There will always be great work and mediocre work. How many restaurants on your local high street have Michelin stars? The point is, doing something exceptional is hard, no matter the discipline, but brave clients and brave agencies will succeed regardless.
I’ve always found the worst time to look for inspiration is when you need it. Soak up culture all the time and the ideas should fall into place.
There’s no tool as powerful for generating ideas as the subconscious mind. No matter how counterintuitive it may seem, the best thing you can do when you can’t crack a brief is to do something completely different. This gives your subconscious the time to get to work. Amazingly, you’ll find ideas popping out of thin air while you’re wandering aimlessly down the frozen aisle in Tesco.
Only by constantly collecting cultural experiences can you make the most of that blank sheet in front of you and I don’t mean just in advertising. So, try that extreme sport, go to that festival or for the truly masochistic, attend a poetry evening. No creativity exists in a vacuum, so it’s up to you to find the sparks of inspiration.
Over the years I’ve learned to listen more. I don’t have all the answers and ideas can come from anywhere, so collaboration is key. We work in an industry where communication is vital and the seed of an idea can quickly become something great with the right people in the room.
I grew up in Manchester, the epicentre of UK music culture in the 80s and 90s. I started knocking up flyers for clubs and designing artwork for my mates’ bands. Peter Saville’s Joy Division and Factory records work had a big impact on me, as did the Hacienda nightclub where I was hanging out at the time.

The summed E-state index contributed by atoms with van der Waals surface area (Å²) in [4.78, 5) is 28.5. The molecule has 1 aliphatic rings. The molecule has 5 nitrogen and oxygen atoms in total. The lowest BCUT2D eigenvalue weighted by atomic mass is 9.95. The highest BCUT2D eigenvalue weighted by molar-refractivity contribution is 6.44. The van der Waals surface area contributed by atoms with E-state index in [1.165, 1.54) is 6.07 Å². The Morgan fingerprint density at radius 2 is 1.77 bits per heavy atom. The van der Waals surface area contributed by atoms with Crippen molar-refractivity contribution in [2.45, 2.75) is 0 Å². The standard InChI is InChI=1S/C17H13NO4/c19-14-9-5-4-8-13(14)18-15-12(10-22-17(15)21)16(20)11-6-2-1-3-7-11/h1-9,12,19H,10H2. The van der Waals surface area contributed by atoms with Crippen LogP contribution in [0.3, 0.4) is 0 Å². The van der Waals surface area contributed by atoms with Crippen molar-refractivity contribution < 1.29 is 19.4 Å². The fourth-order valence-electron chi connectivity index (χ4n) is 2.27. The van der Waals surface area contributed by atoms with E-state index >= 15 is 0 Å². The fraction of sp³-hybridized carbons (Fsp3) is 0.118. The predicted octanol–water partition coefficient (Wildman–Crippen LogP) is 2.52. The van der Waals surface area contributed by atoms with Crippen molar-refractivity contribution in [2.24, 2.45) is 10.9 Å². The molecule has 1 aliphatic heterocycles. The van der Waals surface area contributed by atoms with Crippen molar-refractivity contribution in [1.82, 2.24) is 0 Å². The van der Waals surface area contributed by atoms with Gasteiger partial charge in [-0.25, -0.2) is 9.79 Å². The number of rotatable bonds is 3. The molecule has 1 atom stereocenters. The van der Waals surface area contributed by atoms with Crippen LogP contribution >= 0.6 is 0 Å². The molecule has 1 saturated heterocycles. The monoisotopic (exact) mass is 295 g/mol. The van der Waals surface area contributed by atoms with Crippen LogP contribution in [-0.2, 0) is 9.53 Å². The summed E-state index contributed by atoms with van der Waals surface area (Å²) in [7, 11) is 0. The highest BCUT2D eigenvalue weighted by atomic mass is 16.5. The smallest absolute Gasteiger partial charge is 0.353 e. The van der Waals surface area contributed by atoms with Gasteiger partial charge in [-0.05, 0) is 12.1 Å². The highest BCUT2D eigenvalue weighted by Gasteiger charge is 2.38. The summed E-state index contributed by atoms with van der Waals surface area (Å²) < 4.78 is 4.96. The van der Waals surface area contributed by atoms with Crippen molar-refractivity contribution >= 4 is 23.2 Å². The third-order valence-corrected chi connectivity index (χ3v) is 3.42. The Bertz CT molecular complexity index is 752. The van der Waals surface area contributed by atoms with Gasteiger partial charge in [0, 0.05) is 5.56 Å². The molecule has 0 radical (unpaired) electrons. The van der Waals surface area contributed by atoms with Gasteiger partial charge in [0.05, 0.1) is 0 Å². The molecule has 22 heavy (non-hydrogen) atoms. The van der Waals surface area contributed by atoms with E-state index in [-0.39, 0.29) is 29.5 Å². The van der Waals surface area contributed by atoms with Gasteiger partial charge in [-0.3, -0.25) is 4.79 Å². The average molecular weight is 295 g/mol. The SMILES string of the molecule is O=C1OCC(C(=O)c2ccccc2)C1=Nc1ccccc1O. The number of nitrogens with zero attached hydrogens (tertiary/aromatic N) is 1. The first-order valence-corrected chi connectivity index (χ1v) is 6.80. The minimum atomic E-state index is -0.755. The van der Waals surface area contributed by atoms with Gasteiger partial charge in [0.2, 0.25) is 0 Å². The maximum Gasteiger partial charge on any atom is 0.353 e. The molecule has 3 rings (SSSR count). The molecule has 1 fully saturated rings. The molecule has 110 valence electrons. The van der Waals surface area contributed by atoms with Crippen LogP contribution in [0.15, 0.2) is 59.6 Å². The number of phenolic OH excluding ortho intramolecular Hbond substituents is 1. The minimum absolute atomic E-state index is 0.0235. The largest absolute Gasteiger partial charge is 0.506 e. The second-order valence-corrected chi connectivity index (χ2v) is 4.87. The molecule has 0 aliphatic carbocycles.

I remember winning a few art competitions as a kid and when the ‘Madchester’ epoch exploded, I was hooked. I just soaked it all up and brought that rich cultural frame of reference to a career that was hungry for it.
As an angsty teenager living in South Manchester listening to Joy Division and The Smiths, I’ve always been moved by the power of words. Fuse Morrissey’s lyrics with Johnny Marr’s jangly Rickenbacker and I’m anything but miserable now, unlike the old crooner.
Like Noel Gallagher, I wanted to be a roadie for the Inspiral Carpets, but that only happened in my head, so I jumped on a train to The Big Smoke and completed a degree at Ravensbourne University.
I’m one of five kids. My Mum was a CND and Greenpeace protester and my Dad stood to be a Labour councillor, so I come from a family with a lot to say. That, and the fact that most Mancs never shut up, has probably helped me hone my leadership skills.
I’ve also had some fantastic mentors over the years, people who’ve given me confidence and belief in my ability. I’ve reinvented myself a few times too and that’s important if you want to stay relevant.
You probably wouldn’t get away with it now, but an old creative partner and I wrote and scamped a whole campaign in the pub which cleaned up at the awards. We had a great boss who trusted us and gave us the freedom to do whatever was needed to get the job done.
Creative teams need that time to think. I was reading about an agency that gives their staff every other Friday off to spend immersed in ‘culture’. How refreshing in an industry obsessed with the bottom line.